The English actress is incredibly well cast here. Watching Lulu’s sense of self, her very identity, being eroded as she tries desperately to find her place in the world is heartbreaking. Likewise, Lulu is the first to give Karlene’s teachings a chance, even if she’s still technically under Charlie’s control. There’s a sense all of Manson’s followers were looking for a place to fit in and be loved, which is why they succumbed to his more maddening moments, as when he quite literally coaches them on how to stab and kill strangers. Nowhere is this clearer than in Lulu.
Dr. Who alum Smith is an actor with a permanently upturned nose, always looking down the camera at the plebs below. His smarmy arrogance works like gangbusters as Manson. He’s well-cast as an egotistical, talentless prick who believed The Beatles were communicating through their music and who couldn’t handle not getting the shot at fame he believed was owed to him. The fake beard and hair Smith is tasked with wearing to play the cult leader aren’t completely convincing, but his performance is faultless. And the songs — there are so many terrible songs it’s enough to turn anyone to murder.
Karlene is a great indication of how nuts most of Manson’s teachings were. She communicates her disgust with a slight tilt of her head or narrowing of her eyes, rather than outright telling her charges that they’ve all been had (though she does, eventually, crack somewhat). The question of whether it would be crueler to make these young women face the reality of what they’ve done, rather than allowing them serve their lengthy sentences out relatively unperturbed, is challenged and discussed without sermonizing. Karlene isn’t there to judge, but to help, and it’s fitting the film ends with her rather than Manson or his followers.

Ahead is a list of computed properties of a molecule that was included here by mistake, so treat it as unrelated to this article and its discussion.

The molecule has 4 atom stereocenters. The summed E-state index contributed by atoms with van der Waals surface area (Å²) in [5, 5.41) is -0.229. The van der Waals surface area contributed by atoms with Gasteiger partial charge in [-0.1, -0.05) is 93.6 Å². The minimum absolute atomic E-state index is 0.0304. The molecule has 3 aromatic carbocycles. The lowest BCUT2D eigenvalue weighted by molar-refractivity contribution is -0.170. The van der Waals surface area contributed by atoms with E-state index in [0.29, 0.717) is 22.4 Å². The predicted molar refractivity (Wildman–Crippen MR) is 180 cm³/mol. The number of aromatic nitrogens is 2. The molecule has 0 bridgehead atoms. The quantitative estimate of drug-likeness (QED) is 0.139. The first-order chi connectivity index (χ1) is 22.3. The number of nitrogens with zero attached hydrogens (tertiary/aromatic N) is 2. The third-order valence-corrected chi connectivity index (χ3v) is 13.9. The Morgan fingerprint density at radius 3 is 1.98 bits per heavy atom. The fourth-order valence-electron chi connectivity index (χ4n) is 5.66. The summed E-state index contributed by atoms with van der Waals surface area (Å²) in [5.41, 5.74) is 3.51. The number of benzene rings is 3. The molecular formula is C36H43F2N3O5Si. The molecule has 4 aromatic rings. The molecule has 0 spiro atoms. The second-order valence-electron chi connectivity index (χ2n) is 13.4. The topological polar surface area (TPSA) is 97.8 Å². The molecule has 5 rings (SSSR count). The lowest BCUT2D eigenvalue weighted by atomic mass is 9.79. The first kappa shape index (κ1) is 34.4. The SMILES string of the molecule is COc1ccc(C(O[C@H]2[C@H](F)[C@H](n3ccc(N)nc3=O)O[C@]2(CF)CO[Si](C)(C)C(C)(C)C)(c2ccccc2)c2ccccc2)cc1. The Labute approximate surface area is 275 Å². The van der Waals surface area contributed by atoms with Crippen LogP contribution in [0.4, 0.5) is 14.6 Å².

Charlie Says is a film about female solidarity in even the harshest circumstances, rather than yet another take on the Charles Manson story. Harron shoots female bodies lovingly, without judgement, never exploiting these women the way their great leader demonstrably did. Cinematographer Crille Forsberg captures the farm-set sequences with a hazy dreaminess, while the prison portions are more sanitary and grey, emphasizing the difference between the real world and Manson World (imagine how bad those people smelled — he’s the only one who takes a bath the entire film).
When Karlene does engineer a breakthrough, it’s signaled not with sun from the heavens, but a resounding thud as it dawns on at least one of the culprits, if not all three, what’s really happened to them. It’s fitting that it takes another woman to force the change, and one who really cares about the fate of those who survived Manson. Even more fittingly, Harron provides zero follow-up on the man himself as the film concludes, once again reiterating that hers is a story of the women left behind, rather than the monster who put them there.
WICKED RATING: 8/10
Director(s): Mary Harron
Writer(s): Guinevere Turner, Karlene Faith (book), Ed Sanders (book)
Stars: Hannah Murray, Matt Smith, Chace Crawford, Suki Waterhouse, Merritt Wever
Release date: May 10, 2019 (limited)
Studio/Production Company: Epic Level Entertainment
Run Time: 104 minutes